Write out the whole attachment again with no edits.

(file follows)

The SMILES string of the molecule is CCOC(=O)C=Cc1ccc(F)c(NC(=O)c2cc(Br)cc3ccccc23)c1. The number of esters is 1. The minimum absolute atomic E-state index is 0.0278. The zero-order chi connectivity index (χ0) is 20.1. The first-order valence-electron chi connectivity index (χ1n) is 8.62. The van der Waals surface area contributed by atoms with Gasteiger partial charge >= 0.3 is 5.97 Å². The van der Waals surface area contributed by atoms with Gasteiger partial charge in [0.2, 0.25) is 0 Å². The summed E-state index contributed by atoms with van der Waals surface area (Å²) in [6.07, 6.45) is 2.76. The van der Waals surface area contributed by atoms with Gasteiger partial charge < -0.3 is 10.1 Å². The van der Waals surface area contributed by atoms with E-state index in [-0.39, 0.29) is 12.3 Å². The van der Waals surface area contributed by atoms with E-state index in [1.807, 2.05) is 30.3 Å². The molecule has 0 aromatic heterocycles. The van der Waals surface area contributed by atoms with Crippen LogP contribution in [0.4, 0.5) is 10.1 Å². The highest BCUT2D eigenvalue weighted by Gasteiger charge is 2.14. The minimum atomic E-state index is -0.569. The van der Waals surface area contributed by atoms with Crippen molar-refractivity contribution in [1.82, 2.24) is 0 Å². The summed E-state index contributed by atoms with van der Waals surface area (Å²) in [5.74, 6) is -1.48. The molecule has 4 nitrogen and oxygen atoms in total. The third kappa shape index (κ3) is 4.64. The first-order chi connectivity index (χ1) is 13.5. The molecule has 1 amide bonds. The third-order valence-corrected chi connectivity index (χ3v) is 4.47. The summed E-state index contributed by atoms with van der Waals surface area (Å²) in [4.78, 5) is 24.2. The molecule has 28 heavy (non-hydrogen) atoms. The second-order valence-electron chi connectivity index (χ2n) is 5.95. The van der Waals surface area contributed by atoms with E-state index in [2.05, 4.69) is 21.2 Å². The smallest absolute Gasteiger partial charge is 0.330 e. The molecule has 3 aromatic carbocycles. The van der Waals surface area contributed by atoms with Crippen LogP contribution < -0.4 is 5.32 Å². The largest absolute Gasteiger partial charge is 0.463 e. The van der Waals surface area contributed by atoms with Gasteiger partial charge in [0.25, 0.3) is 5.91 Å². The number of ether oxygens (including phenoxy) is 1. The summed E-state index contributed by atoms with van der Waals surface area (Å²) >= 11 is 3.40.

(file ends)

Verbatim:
The SMILES string of the molecule is CCOC(=O)C=Cc1ccc(F)c(NC(=O)c2cc(Br)cc3ccccc23)c1. The number of esters is 1. The minimum absolute atomic E-state index is 0.0278. The zero-order chi connectivity index (χ0) is 20.1. The first-order valence-electron chi connectivity index (χ1n) is 8.62. The van der Waals surface area contributed by atoms with Gasteiger partial charge >= 0.3 is 5.97 Å². The van der Waals surface area contributed by atoms with Gasteiger partial charge in [0.2, 0.25) is 0 Å². The summed E-state index contributed by atoms with van der Waals surface area (Å²) in [6.07, 6.45) is 2.76. The van der Waals surface area contributed by atoms with Gasteiger partial charge < -0.3 is 10.1 Å². The van der Waals surface area contributed by atoms with E-state index in [-0.39, 0.29) is 12.3 Å². The van der Waals surface area contributed by atoms with E-state index in [1.807, 2.05) is 30.3 Å². The molecule has 0 aromatic heterocycles. The van der Waals surface area contributed by atoms with Crippen LogP contribution in [0.4, 0.5) is 10.1 Å². The highest BCUT2D eigenvalue weighted by Gasteiger charge is 2.14. The minimum atomic E-state index is -0.569. The van der Waals surface area contributed by atoms with Crippen molar-refractivity contribution in [1.82, 2.24) is 0 Å². The summed E-state index contributed by atoms with van der Waals surface area (Å²) in [5.74, 6) is -1.48. The molecule has 4 nitrogen and oxygen atoms in total. The third kappa shape index (κ3) is 4.64. The first-order chi connectivity index (χ1) is 13.5. The molecule has 1 amide bonds. The third-order valence-corrected chi connectivity index (χ3v) is 4.47. The summed E-state index contributed by atoms with van der Waals surface area (Å²) in [4.78, 5) is 24.2. The molecule has 28 heavy (non-hydrogen) atoms. The second-order valence-electron chi connectivity index (χ2n) is 5.95. The van der Waals surface area contributed by atoms with E-state index in [2.05, 4.69) is 21.2 Å². The smallest absolute Gasteiger partial charge is 0.330 e. The molecule has 3 aromatic carbocycles. The van der Waals surface area contributed by atoms with Crippen LogP contribution < -0.4 is 5.32 Å². The largest absolute Gasteiger partial charge is 0.463 e. The van der Waals surface area contributed by atoms with Gasteiger partial charge in [0.25, 0.3) is 5.91 Å². The number of ether oxygens (including phenoxy) is 1. The summed E-state index contributed by atoms with van der Waals surface area (Å²) >= 11 is 3.40.